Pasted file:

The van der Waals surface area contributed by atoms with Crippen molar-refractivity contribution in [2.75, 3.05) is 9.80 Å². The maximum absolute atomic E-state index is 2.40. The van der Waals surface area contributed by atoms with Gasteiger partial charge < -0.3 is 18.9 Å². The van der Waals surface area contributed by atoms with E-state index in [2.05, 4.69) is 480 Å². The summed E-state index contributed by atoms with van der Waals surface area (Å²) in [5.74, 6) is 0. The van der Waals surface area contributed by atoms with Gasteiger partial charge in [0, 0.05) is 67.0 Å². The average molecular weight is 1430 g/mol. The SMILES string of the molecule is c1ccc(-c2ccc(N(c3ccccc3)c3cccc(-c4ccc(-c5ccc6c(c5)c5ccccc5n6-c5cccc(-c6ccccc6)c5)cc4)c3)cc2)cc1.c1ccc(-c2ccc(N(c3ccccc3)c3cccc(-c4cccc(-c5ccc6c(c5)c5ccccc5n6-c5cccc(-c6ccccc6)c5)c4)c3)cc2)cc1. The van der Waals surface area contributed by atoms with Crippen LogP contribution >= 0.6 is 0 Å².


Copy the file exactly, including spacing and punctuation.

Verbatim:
The van der Waals surface area contributed by atoms with Crippen molar-refractivity contribution in [2.75, 3.05) is 9.80 Å². The maximum absolute atomic E-state index is 2.40. The van der Waals surface area contributed by atoms with Gasteiger partial charge < -0.3 is 18.9 Å². The van der Waals surface area contributed by atoms with E-state index in [2.05, 4.69) is 480 Å². The summed E-state index contributed by atoms with van der Waals surface area (Å²) in [5.74, 6) is 0. The van der Waals surface area contributed by atoms with Gasteiger partial charge in [0, 0.05) is 67.0 Å². The average molecular weight is 1430 g/mol. The SMILES string of the molecule is c1ccc(-c2ccc(N(c3ccccc3)c3cccc(-c4ccc(-c5ccc6c(c5)c5ccccc5n6-c5cccc(-c6ccccc6)c5)cc4)c3)cc2)cc1.c1ccc(-c2ccc(N(c3ccccc3)c3cccc(-c4cccc(-c5ccc6c(c5)c5ccccc5n6-c5cccc(-c6ccccc6)c5)c4)c3)cc2)cc1. The van der Waals surface area contributed by atoms with Crippen LogP contribution >= 0.6 is 0 Å².